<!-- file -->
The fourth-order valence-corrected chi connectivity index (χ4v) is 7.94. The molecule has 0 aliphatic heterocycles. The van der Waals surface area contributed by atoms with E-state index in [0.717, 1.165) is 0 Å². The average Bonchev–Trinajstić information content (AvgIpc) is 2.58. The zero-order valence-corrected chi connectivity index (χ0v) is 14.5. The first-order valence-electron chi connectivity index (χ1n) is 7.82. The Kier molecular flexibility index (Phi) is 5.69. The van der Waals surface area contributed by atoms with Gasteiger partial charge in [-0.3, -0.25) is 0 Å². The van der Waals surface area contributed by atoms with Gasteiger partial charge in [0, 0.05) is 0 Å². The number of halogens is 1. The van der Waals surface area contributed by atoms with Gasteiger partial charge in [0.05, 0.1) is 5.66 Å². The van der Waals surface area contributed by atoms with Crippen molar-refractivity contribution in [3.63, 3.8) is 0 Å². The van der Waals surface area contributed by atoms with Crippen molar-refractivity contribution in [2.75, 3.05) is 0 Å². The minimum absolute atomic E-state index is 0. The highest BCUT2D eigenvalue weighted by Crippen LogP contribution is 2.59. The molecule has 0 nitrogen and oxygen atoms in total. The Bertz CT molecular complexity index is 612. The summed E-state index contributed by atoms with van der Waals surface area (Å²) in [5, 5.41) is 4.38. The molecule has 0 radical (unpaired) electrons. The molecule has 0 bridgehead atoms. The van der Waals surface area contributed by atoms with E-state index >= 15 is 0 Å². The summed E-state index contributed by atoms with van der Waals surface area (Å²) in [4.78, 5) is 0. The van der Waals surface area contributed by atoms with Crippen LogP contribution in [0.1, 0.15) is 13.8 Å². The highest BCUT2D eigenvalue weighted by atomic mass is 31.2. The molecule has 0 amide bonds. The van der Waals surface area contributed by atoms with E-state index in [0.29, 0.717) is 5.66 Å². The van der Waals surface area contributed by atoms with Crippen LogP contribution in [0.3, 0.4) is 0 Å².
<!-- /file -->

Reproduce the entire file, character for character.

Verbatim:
The fourth-order valence-corrected chi connectivity index (χ4v) is 7.94. The molecule has 0 aliphatic heterocycles. The van der Waals surface area contributed by atoms with E-state index in [0.717, 1.165) is 0 Å². The average Bonchev–Trinajstić information content (AvgIpc) is 2.58. The zero-order valence-corrected chi connectivity index (χ0v) is 14.5. The first-order valence-electron chi connectivity index (χ1n) is 7.82. The Kier molecular flexibility index (Phi) is 5.69. The van der Waals surface area contributed by atoms with Gasteiger partial charge in [-0.3, -0.25) is 0 Å². The van der Waals surface area contributed by atoms with Gasteiger partial charge in [0, 0.05) is 0 Å². The number of halogens is 1. The van der Waals surface area contributed by atoms with Gasteiger partial charge in [0.05, 0.1) is 5.66 Å². The van der Waals surface area contributed by atoms with Crippen molar-refractivity contribution in [3.63, 3.8) is 0 Å². The van der Waals surface area contributed by atoms with Crippen molar-refractivity contribution in [2.75, 3.05) is 0 Å². The minimum absolute atomic E-state index is 0. The highest BCUT2D eigenvalue weighted by Crippen LogP contribution is 2.59. The molecule has 0 nitrogen and oxygen atoms in total. The Bertz CT molecular complexity index is 612. The summed E-state index contributed by atoms with van der Waals surface area (Å²) in [5, 5.41) is 4.38. The molecule has 0 radical (unpaired) electrons. The molecule has 0 bridgehead atoms. The van der Waals surface area contributed by atoms with E-state index >= 15 is 0 Å². The summed E-state index contributed by atoms with van der Waals surface area (Å²) in [4.78, 5) is 0. The van der Waals surface area contributed by atoms with Crippen LogP contribution in [0.1, 0.15) is 13.8 Å². The highest BCUT2D eigenvalue weighted by atomic mass is 31.2. The molecule has 0 amide bonds. The van der Waals surface area contributed by atoms with E-state index in [0.29, 0.717) is 5.66 Å². The van der Waals surface area contributed by atoms with Crippen LogP contribution in [0.3, 0.4) is 0 Å².